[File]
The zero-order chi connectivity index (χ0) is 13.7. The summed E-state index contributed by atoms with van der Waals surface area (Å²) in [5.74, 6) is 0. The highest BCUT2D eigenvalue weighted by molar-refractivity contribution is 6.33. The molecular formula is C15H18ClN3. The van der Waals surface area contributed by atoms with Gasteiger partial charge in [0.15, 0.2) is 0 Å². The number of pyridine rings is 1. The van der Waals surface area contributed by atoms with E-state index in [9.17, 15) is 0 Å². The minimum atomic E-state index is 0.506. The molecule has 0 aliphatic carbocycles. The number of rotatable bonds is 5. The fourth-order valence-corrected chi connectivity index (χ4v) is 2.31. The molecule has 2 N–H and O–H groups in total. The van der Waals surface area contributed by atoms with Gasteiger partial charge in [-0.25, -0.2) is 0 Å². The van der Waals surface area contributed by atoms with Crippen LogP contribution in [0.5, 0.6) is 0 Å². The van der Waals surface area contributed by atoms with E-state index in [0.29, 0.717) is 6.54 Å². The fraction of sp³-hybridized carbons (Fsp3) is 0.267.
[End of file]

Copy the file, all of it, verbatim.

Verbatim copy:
The zero-order chi connectivity index (χ0) is 13.7. The summed E-state index contributed by atoms with van der Waals surface area (Å²) in [5.74, 6) is 0. The highest BCUT2D eigenvalue weighted by molar-refractivity contribution is 6.33. The molecular formula is C15H18ClN3. The van der Waals surface area contributed by atoms with Gasteiger partial charge in [0.15, 0.2) is 0 Å². The number of pyridine rings is 1. The van der Waals surface area contributed by atoms with E-state index in [9.17, 15) is 0 Å². The minimum atomic E-state index is 0.506. The molecule has 0 aliphatic carbocycles. The number of rotatable bonds is 5. The fourth-order valence-corrected chi connectivity index (χ4v) is 2.31. The molecule has 2 N–H and O–H groups in total. The van der Waals surface area contributed by atoms with Gasteiger partial charge in [-0.25, -0.2) is 0 Å². The van der Waals surface area contributed by atoms with Crippen LogP contribution in [0.5, 0.6) is 0 Å². The van der Waals surface area contributed by atoms with E-state index in [0.29, 0.717) is 6.54 Å². The fraction of sp³-hybridized carbons (Fsp3) is 0.267.